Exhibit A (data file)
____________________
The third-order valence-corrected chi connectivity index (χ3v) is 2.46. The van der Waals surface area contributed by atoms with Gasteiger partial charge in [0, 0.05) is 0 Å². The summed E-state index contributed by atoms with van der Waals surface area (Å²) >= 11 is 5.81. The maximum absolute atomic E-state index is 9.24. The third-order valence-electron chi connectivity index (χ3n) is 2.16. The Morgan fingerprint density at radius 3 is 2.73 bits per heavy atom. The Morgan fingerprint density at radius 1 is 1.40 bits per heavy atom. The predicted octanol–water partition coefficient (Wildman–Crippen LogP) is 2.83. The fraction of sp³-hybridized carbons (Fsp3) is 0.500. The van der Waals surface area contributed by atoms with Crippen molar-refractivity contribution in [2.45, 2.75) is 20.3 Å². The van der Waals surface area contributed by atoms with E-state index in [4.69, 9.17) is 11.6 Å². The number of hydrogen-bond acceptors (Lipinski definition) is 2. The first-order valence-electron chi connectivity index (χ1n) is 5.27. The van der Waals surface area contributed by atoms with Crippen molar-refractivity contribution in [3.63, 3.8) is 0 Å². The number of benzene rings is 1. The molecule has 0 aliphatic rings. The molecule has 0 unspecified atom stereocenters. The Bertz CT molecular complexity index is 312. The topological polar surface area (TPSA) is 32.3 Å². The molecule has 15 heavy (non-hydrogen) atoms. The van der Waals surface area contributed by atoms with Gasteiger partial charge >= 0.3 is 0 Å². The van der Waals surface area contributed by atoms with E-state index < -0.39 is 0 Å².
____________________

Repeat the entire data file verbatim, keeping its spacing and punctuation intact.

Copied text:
The third-order valence-corrected chi connectivity index (χ3v) is 2.46. The van der Waals surface area contributed by atoms with Gasteiger partial charge in [0, 0.05) is 0 Å². The summed E-state index contributed by atoms with van der Waals surface area (Å²) >= 11 is 5.81. The maximum absolute atomic E-state index is 9.24. The third-order valence-electron chi connectivity index (χ3n) is 2.16. The Morgan fingerprint density at radius 3 is 2.73 bits per heavy atom. The Morgan fingerprint density at radius 1 is 1.40 bits per heavy atom. The predicted octanol–water partition coefficient (Wildman–Crippen LogP) is 2.83. The fraction of sp³-hybridized carbons (Fsp3) is 0.500. The van der Waals surface area contributed by atoms with Crippen molar-refractivity contribution in [2.45, 2.75) is 20.3 Å². The van der Waals surface area contributed by atoms with E-state index in [4.69, 9.17) is 11.6 Å². The number of hydrogen-bond acceptors (Lipinski definition) is 2. The first-order valence-electron chi connectivity index (χ1n) is 5.27. The van der Waals surface area contributed by atoms with Crippen molar-refractivity contribution in [3.63, 3.8) is 0 Å². The number of benzene rings is 1. The molecule has 0 aliphatic rings. The molecule has 0 unspecified atom stereocenters. The Bertz CT molecular complexity index is 312. The topological polar surface area (TPSA) is 32.3 Å². The molecule has 15 heavy (non-hydrogen) atoms. The van der Waals surface area contributed by atoms with Gasteiger partial charge >= 0.3 is 0 Å². The van der Waals surface area contributed by atoms with E-state index < -0.39 is 0 Å².